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A Red Orchid Theatre’s “Strandline” Review – Challenging to American Ears

By Amy Munice

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“Strandline” is one of the many highly acclaimed plays from England, Ireland or Scotland that come to Chicago’s stages each year.  Our actors may go to great lengths to master the accents, but oftentimes audience members have relatively tin ears.



That’s certainly the case with A Red Orchid Theatre’s “Strandline”, where the Irish accents of  this top notch cast, and memorably also including child actor John Francis Babbo playing Sweeney, seemed without flaw.  But if your ears aren’t tuned to such accents you will likely find yourself playing catch up to the script lines.  The program provides a brief glossary that helps a smidge, but not much more.  Some audience members were outright dozing, perhaps because their lag time catching the drift of the lingo was too long to hold their attention.  If you have trouble getting past this type of accent block this is absolutely not your play.



That said, even if you are having that translation lag time in your brain, it’s the excellence of the acting talent that helps convey the emotional content of the play non-verbally that probably moves the audience along.   The set design (Harry Feiner) is also outstanding.


The story is set in a town on the border between the Republic of Ireland and Northern Island.  As soon as the action begins all the characters of the cast are on the shore watching a man drown.  That man is father to a bride in the midst of her marriage (Meg Warner as Triona) and husband to the relatively well-heeled artist Mairin (Kirsten Fitzgerald) in whose home the rest of the play takes place.  Two other townspeople are there—Clodagh (Dado), who is a real-estate maven of sorts and Eileen (Natalie West), wife of a long-time unemployed man in town.  Young Sweeney also arrives, planting the idea early on that he is someone who sees a lot of what goes down in the town.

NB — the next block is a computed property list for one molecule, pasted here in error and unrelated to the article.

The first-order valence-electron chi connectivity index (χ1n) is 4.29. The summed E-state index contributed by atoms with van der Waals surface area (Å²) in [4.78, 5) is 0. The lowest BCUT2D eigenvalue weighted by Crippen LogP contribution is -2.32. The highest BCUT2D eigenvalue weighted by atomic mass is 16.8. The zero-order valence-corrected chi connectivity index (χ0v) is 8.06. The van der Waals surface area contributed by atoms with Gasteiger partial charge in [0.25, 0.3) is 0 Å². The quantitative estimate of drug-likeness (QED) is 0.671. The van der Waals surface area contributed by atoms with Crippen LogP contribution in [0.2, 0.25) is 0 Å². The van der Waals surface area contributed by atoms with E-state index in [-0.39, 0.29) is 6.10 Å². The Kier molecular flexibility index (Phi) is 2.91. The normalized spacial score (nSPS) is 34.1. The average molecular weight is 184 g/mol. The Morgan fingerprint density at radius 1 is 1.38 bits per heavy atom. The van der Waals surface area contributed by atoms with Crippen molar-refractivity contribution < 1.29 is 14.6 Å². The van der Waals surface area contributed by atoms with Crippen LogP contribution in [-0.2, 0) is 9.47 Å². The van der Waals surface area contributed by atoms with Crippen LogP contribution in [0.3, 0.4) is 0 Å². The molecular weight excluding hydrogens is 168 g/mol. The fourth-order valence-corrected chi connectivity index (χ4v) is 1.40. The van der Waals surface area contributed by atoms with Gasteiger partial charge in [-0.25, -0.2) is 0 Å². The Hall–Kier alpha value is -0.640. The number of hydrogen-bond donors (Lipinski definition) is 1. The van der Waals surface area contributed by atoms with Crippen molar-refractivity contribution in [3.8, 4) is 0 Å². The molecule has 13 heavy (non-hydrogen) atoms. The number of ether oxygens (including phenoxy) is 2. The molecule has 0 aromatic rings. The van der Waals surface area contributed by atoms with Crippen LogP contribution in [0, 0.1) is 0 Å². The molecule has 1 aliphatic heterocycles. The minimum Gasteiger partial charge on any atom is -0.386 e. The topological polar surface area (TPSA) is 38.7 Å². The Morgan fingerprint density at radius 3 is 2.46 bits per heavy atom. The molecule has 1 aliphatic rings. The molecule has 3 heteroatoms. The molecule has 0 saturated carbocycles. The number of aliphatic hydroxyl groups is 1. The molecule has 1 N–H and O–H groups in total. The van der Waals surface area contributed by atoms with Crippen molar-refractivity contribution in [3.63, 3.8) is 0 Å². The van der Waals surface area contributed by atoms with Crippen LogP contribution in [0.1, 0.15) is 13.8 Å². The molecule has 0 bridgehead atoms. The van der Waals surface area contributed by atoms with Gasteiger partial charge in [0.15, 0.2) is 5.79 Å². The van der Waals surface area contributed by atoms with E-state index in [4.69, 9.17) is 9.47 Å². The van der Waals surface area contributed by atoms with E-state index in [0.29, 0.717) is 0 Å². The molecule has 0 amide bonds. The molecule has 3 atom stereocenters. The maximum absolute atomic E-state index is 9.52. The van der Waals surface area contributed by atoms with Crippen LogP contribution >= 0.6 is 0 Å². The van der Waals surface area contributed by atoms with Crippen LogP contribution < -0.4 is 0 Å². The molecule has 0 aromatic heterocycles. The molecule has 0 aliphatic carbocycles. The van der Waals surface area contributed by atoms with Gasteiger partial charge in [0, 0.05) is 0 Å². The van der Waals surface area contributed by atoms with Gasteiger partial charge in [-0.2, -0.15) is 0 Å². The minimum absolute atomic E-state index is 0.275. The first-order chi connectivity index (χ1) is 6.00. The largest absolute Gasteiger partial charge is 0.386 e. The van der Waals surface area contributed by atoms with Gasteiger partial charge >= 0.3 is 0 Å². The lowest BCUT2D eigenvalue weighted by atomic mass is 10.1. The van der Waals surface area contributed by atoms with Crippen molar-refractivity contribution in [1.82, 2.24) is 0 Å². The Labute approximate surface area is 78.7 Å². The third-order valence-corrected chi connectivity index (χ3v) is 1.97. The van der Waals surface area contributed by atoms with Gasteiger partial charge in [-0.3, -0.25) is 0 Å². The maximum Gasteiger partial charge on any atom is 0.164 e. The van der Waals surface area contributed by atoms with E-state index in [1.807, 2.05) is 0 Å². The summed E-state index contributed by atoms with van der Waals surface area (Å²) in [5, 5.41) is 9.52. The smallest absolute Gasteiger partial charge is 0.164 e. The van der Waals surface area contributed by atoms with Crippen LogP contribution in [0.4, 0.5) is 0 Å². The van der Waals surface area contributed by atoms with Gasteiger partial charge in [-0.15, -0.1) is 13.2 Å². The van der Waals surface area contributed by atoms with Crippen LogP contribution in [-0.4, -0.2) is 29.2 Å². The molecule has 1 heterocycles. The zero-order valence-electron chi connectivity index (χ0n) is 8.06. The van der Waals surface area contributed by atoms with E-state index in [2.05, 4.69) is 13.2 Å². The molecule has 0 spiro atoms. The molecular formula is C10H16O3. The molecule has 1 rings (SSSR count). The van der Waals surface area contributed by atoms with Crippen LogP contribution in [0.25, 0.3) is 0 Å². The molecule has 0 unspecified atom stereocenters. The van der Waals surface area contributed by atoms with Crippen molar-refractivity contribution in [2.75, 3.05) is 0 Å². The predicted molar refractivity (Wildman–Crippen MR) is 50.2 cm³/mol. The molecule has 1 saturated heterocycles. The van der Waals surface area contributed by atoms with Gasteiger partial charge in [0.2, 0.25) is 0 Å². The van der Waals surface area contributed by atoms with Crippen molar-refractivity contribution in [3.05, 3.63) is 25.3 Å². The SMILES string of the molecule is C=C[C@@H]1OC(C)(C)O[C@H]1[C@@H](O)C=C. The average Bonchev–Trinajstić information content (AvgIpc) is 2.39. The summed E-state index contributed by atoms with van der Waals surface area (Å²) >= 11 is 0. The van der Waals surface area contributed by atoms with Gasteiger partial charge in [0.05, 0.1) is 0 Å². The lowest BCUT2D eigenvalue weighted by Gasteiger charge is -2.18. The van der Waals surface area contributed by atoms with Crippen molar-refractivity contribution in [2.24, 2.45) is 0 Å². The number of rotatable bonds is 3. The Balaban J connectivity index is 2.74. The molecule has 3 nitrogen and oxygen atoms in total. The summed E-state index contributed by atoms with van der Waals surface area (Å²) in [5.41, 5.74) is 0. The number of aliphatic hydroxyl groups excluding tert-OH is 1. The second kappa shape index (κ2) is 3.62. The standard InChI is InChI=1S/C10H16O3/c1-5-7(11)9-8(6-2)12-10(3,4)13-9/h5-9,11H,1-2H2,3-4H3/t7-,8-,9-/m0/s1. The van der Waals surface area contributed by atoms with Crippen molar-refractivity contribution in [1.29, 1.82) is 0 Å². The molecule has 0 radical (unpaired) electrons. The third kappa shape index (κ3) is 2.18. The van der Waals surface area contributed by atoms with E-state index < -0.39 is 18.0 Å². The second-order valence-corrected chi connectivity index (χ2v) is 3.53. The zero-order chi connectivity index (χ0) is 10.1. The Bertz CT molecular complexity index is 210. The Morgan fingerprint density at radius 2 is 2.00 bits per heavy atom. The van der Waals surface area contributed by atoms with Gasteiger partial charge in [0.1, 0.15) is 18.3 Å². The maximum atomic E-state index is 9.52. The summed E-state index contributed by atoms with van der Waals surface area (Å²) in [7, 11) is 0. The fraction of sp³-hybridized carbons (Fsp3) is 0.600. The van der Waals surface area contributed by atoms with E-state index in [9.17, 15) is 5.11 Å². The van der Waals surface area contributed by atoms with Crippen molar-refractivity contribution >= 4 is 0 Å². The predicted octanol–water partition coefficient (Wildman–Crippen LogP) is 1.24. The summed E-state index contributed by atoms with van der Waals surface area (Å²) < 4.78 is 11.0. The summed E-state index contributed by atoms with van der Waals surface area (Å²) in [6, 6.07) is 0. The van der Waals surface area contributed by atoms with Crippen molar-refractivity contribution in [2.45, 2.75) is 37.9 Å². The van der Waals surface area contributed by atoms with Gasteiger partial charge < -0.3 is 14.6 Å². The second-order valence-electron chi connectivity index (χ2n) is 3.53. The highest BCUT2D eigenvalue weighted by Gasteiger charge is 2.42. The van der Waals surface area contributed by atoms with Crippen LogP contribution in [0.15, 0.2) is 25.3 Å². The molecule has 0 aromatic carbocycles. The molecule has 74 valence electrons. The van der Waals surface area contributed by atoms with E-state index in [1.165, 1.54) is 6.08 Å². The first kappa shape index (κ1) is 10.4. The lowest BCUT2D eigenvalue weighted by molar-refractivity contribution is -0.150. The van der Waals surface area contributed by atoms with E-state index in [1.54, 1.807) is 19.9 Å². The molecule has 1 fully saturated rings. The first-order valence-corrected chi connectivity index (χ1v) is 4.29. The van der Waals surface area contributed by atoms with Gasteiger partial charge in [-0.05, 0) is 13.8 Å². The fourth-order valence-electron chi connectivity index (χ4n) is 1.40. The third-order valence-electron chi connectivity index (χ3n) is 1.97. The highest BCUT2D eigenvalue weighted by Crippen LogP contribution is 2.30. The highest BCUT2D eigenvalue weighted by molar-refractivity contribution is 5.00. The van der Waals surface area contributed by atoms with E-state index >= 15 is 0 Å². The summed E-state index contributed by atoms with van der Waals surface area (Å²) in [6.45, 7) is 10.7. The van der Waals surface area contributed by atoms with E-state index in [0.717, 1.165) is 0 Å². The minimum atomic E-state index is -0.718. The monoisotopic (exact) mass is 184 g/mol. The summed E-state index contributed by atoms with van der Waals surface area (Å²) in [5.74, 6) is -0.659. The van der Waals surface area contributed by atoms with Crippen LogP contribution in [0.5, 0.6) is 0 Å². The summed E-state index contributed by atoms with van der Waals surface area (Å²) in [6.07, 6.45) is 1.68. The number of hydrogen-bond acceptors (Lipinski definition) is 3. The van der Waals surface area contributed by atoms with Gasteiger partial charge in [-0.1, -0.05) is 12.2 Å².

The widow invites the other women, each of whom she has had either a troubled relationship with or none of apparent import, to help her get through the night.  With lots of whisky paving the way, what ensues is a peeling away at that onion to find truth.  Yes, there are issues of the late man’s fidelity to his wife, but it doesn’t stop there.  



The young Sweeney wanders in to the morning after this drunken wake, and that’s when the final layer of the onion of truth gets peeled away making you almost gasp at what’s below.



While all of the actors are standouts Kirsten Fitzgerald as the widow is the riveting window to the action.   She has been the outsider in town and she has essentially invited the town and her estranged step-daughter into her world without knowing truly what company she will be keeping.   Fitzgerald’s expressions and subtle gestures as she takes in the revelations of truth unfolding are riveting to behold.


This story, a Chicago world premiere of a play by Abbie Spallen and directed by J.R. Sullivan, is an interesting window on how “the troubles” had morphed in the Celtic Tiger.  If you navigate Irish accents and lingo easily put Strandline on your short list of plays to see.


Now through December 7.


A Red Orchid Theatre

1531 North Wells Avenue, Chicago


For tickets call 312 943 8722 or visit A Red Orchid Theatre website.




Photos: Michael Brosilow







Published on Nov 02, 2014

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